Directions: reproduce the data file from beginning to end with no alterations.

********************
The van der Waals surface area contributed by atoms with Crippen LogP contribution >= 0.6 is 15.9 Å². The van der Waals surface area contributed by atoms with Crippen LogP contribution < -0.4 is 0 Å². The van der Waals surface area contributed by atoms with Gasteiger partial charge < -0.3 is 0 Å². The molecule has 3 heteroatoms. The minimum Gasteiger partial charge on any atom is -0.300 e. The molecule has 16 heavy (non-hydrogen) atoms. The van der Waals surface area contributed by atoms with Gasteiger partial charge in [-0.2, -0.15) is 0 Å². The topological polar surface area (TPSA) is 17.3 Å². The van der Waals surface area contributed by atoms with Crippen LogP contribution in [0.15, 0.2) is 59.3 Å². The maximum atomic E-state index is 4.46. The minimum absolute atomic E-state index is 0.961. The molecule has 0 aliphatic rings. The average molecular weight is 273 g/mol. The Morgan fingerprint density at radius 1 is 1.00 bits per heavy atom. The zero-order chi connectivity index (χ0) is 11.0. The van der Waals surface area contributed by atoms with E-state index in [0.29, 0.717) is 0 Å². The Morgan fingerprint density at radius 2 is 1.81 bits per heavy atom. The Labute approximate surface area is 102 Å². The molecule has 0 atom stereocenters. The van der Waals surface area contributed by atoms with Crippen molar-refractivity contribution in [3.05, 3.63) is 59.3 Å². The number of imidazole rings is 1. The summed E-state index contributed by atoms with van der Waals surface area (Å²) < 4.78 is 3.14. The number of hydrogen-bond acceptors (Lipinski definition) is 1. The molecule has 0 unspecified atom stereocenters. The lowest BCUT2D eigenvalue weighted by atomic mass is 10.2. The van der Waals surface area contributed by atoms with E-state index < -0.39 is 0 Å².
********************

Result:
The van der Waals surface area contributed by atoms with Crippen LogP contribution >= 0.6 is 15.9 Å². The van der Waals surface area contributed by atoms with Crippen LogP contribution < -0.4 is 0 Å². The van der Waals surface area contributed by atoms with Gasteiger partial charge < -0.3 is 0 Å². The molecule has 3 heteroatoms. The minimum Gasteiger partial charge on any atom is -0.300 e. The molecule has 16 heavy (non-hydrogen) atoms. The van der Waals surface area contributed by atoms with Gasteiger partial charge in [-0.2, -0.15) is 0 Å². The topological polar surface area (TPSA) is 17.3 Å². The van der Waals surface area contributed by atoms with Crippen LogP contribution in [0.15, 0.2) is 59.3 Å². The maximum atomic E-state index is 4.46. The minimum absolute atomic E-state index is 0.961. The molecule has 0 aliphatic rings. The average molecular weight is 273 g/mol. The Morgan fingerprint density at radius 1 is 1.00 bits per heavy atom. The zero-order chi connectivity index (χ0) is 11.0. The van der Waals surface area contributed by atoms with E-state index in [0.29, 0.717) is 0 Å². The Morgan fingerprint density at radius 2 is 1.81 bits per heavy atom. The Labute approximate surface area is 102 Å². The molecule has 0 atom stereocenters. The van der Waals surface area contributed by atoms with Crippen molar-refractivity contribution in [3.05, 3.63) is 59.3 Å². The number of imidazole rings is 1. The summed E-state index contributed by atoms with van der Waals surface area (Å²) < 4.78 is 3.14. The number of hydrogen-bond acceptors (Lipinski definition) is 1. The molecule has 0 unspecified atom stereocenters. The lowest BCUT2D eigenvalue weighted by atomic mass is 10.2. The van der Waals surface area contributed by atoms with E-state index < -0.39 is 0 Å².